The most critical stages in the life-cycle of a new company are often the various levels of capital infusion that allow the company to expand its base, hire employees, fund projects, and otherwise grow as a business. Particularly in the tech space, companies are already familiar with traditional methods of attracting funding, from seed money to angel investors, venture capital, and IPOs. A new addition to these familiar [transactions] is the ICO: the Initial Coin Offering. This model offers exciting new ways of connecting new and growing companies with members of the public interested in funding their development and participating in their growth.
The increased attention to ICOs as funding method comes on the heels of the success of several well-known digital assets such as Ether, Ripple, and Bitcoin. However, ICOs are not merely exciting to members of the public hoping to participate in the issuance of next big digital currency, but also present opportunities to young companies. Traditional capital raises come with limits, including the cost of public registration, caps on the number of equity investors, and the conservative approach of traditional financial institutions. ICOs offer these companies the opportunity to straddle those barriers, to access the public directly and fund their growth through their customers’ enthusiasm and support.
The field of ICOs is still developing rapidly, and deals are becoming increasingly sophisticated in this new area. An important distinction has emerged in the split between “security” and “utility” tokens among recent issuances. A security token has features similar to the equity interest represented by other classes of security; holders might enjoy the right to vote for board members, participate in company governance, or receive part of the proceeds of the company’s earnings. A utility token, on the other hand, allows its holder to make use of a company’s products or services, such as allowing utility token holders to access a company’s website or platform to engage in online transactions, use company software, or otherwise access the company’s technology.
This rapid evolution has brought the ICO market into multiple intersections with new and existing laws and regulations. Prominently, the wide availability of digital assets to the public has securities law implications for issuers of security tokens, and many regulators including the U.S. SEC consider at least some ICOs as public offerings of securities requiring registration. Utility ICOs come with different complexities since their issuers must structure their offerings carefully in order to avoid legal exposure while at the same time ensuring their tokens’ value and usefulness to their customers in the marketplace.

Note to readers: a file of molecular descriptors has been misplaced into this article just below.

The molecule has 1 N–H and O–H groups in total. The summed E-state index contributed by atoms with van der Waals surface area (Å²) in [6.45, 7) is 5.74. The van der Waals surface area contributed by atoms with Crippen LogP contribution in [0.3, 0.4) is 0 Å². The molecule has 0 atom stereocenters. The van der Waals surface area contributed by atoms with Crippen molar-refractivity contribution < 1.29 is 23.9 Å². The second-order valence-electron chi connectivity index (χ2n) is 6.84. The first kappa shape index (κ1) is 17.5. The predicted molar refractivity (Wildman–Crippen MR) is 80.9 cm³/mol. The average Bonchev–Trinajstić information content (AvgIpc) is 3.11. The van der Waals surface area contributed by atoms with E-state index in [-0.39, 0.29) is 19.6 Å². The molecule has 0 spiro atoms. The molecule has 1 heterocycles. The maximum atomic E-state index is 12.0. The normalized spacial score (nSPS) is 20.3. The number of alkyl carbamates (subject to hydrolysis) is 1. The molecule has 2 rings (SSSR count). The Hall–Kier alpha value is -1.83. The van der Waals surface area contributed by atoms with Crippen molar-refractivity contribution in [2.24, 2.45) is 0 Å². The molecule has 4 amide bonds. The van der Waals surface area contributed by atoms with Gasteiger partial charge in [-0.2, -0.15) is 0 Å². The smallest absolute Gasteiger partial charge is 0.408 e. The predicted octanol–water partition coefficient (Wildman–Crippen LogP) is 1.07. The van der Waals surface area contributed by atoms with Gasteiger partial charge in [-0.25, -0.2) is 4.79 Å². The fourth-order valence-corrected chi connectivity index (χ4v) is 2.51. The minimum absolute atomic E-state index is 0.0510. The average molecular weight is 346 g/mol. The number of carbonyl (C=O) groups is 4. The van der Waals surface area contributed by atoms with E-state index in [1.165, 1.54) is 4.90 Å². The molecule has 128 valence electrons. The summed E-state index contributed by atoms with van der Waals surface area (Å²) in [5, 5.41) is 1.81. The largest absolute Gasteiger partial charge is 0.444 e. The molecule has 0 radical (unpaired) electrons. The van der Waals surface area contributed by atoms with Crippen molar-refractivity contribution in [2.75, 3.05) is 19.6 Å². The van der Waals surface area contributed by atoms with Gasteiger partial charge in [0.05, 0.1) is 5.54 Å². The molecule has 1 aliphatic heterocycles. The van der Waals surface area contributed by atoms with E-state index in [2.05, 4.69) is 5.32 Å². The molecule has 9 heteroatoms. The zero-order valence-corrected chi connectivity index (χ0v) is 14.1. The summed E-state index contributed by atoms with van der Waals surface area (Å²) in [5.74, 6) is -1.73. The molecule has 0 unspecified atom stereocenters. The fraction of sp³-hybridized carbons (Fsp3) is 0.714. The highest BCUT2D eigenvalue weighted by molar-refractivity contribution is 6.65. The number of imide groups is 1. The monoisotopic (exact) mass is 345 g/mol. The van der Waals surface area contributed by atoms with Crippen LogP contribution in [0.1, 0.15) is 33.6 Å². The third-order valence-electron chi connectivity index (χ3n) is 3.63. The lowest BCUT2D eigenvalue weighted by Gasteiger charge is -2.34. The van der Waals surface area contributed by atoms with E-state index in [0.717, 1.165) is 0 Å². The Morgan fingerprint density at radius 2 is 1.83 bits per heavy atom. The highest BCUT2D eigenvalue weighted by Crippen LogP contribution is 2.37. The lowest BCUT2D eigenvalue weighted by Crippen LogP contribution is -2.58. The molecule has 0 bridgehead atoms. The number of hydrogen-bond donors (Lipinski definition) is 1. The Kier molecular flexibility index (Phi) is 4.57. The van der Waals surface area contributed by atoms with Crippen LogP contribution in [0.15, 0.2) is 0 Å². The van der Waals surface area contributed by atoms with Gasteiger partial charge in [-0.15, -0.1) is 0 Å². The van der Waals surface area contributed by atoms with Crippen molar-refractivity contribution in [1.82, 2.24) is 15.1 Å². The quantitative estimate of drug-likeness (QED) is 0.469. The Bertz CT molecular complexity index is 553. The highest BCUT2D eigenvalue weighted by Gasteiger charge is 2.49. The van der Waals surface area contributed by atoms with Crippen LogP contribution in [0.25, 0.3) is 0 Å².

As with any complex transaction, experience and expertise are essential. Silk Legal is proud to have represented our many satisfied ICO clients and is available to offer our counsel on many stages of a successful ICO, including:
You must obtain a license to legally run a crypto exchange, or be a broker or dealer in Thailand. Silk Legal streamlines the convoluted licensing process to save you as much time and money as possible.
The requirements for each type of license differ in the details (mostly the fees) but broadly follow the same template of prerequisites.
The first obstacle for all three licenses is significant; you must already be a registered Thai company. This process alone is complex enough to the uninitiated but we have significant experience and can assist you with obtaining a Foreign Business License (51% Thai ownership minimum).
Secondly, there is a minimum registered capital for each license type:
|License||Minimum Registered Capital|
|Crypto Exchange License||฿50,000,000 for centralized exchange
฿10,000,000 for decentralized exchange
฿2,500,000 to exchange cryptocurrencies
฿2,500,000 to exchange digital tokens
|Crypto Broker License||฿1,000,000 to operate
฿5,000,000 to store client digital assets
฿25,000,000 to manage client assets
|Crypto Dealer License||฿5,000,000 to operate|
Thirdly, there are expectations of duty for all three crypto license types:
Finally, the application process duration is approximately three months at the Securities and Exchange Commission level and then approximately two months at the Ministry of Finance level. These processes can only be performed consecutively.
The regulatory authorities in Thailand which currently govern crypto are the Securities and Exchange Commission (SEC), Bank of Thailand (BOT) and the Ministry of Finance represented by the Minister of Finance.
The governance of crypto is nascent and while piecemeal guidance was given by the BOT in the form of circulars such as in February 2018, when the Bank of Thailand issued a circular, banning financial institutions from being involved in various cryptocurrency transactions (for example advising customers on cryptocurrency investment and trade).